Hierarchy helps with coordination and it gives us psychologically a sense of certainty and control (which we crave the more unstable a situation). A clear ‘pecking order’ helps when coordination is important.

There can be something as too much talent, i.e. similarly powerful people on a team. This has been shown for basketball and business alike. Then, coordination suffers as clear hierarchy is absent. But it’s only true in a context where coordination is important. In a sport like baseball where coordination is less important, the more talent the better.

The more human a task the more hierarchy hurts. Human task means here cognitively demanding challenges where integrating a lot of information is key.

Compare the complex and dynamic cases like the failed Bay of Pig invasion and the Cuban missile crisis, both handled under the Kennedy administration but in very different set-ups. In the first case, Kennedy adopted and communicated a clear stance on the invasion and his subordinates did not express freely their doubts. In the latter case, they ‘spoke as equals’, considered different viewpoints points and came up with novel solutions.

Or consider SEAL Team Six’s operation to kill Osama bin Laden: when one helicopter crashed, the team needed to make decisions on the ground flexibly. Compared to the rest of the military, where hierarchy is central, SEALs have a much flatter hierarchy where multiple perspectives from all directions are encouraged.

Balance degrees of hierarchy: when coordination is paramount, e.g. in physical contexts or usually when implementing, opt for more hierarchy. When you need as much information as possible to make a complex decision, opt for less hierarchy.

Chapter 4: It’s good to be the queen ... but it’s easier being the king

There are no significant differences in how power affects men and women, the differences that appear are disguised.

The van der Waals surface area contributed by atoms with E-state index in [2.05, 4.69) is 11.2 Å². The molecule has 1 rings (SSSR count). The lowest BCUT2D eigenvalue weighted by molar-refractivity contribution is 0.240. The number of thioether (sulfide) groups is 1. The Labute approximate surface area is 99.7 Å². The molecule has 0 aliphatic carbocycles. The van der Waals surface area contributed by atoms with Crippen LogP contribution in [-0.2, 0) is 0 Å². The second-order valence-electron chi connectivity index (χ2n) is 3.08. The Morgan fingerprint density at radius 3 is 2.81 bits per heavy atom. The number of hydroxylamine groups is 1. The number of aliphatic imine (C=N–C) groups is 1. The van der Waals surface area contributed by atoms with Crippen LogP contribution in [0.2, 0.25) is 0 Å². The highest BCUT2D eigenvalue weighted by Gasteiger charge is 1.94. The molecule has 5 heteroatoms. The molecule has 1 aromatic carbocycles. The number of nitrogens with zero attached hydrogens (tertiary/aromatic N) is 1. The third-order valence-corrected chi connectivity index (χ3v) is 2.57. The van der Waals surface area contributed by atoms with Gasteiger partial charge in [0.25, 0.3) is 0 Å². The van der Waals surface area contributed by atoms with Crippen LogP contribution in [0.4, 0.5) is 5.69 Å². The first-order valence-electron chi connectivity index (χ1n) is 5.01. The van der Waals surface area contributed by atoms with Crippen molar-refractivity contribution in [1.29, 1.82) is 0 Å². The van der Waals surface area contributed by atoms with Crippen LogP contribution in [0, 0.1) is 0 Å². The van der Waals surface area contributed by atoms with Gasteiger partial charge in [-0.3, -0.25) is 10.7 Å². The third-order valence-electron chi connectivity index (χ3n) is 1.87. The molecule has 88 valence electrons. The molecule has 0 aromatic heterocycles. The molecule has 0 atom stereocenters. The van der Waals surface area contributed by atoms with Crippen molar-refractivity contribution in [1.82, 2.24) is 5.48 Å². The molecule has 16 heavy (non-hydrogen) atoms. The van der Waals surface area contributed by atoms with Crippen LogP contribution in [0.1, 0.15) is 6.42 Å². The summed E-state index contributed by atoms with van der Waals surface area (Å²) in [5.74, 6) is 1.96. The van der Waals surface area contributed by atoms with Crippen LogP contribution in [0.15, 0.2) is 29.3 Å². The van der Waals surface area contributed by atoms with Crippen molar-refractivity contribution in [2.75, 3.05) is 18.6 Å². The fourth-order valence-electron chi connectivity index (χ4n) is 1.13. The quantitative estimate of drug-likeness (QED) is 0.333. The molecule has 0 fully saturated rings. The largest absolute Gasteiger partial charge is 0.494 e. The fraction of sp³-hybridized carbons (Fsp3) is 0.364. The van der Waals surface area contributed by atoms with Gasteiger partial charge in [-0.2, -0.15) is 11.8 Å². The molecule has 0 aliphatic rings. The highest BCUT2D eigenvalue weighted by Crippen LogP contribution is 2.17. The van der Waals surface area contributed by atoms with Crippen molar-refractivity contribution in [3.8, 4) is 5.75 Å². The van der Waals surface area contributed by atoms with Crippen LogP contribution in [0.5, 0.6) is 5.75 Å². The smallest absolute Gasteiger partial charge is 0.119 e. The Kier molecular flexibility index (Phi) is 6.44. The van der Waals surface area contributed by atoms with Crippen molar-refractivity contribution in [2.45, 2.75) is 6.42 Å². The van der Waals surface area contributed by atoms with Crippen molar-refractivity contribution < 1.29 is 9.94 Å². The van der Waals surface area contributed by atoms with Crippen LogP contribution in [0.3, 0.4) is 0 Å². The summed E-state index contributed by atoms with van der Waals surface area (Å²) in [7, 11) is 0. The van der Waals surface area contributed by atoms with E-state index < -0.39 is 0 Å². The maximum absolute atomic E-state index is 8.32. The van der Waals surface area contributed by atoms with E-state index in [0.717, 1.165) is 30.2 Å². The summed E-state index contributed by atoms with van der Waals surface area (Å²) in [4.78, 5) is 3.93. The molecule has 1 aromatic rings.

When women have more/more equal power, they perform similarly to men, from sports to the supposed male domains of MINT.

But there is a double bind for women:

“Women need to act with confidence and agency to get ahead. But when they do so they face a potential backlash. They are damned if they do and damned if they don't.” p. 100

The 'Queen Bee' phenomenon of females competing instead of supporting each other in gaining power. Three conditions:

  • The ‘queen’ is the only female in the group
  • It’s a high-status group
  • The competitor is highly qualified

Formal programs that allow for networking, equal participation, or establishing recruiting criteria beforehand are examples of effective interventions in an organization working on greater equality.

Making ourselves ‘blind’ to gender, e.g. as orchestra selection committees do when they ask candidates to play behind a screen, can help. When this is not possible, test yourself: would you have reacted similarly if the other gender, e.g. a man, had done that?

When women advocate and act assertively not just on their own behalf but for others as well, they are given more leeway, e.g. it’s expected of a female lawyer to act assertively on behalf of their client or for a mother to protect her child.

Chapter 5: How names can bond and bully

Giving (nick)names is something done by friends and foes/bullies alike.

Usually, it is the more powerful to give a name to the less powerful.

A negative name (think: n-word) that can be reappropriated by the group it hurts and not only lose its negative effect but become a symbol of power (e.g. that black people can use a word that white people should not).

Naming one’s emotions is an effective way to handle them and not let them control you.

Chapter 6: How to get others to put their trust in you

Key for trust: warmth and competence.

Warmth can be conveyed with words (even an illogical ‘sorry for the rain’ can increase the likelihood of a stranger doing us a favor on the street), nonverbals (e.g. touch, being close to someone), and deeds (e.g. US presidents typically get a dog for the White House).

Competence is increased e.g. with a display of titles (doctor), the words you use and actual competence. But most importantly it is a perception of competence that counts for trust.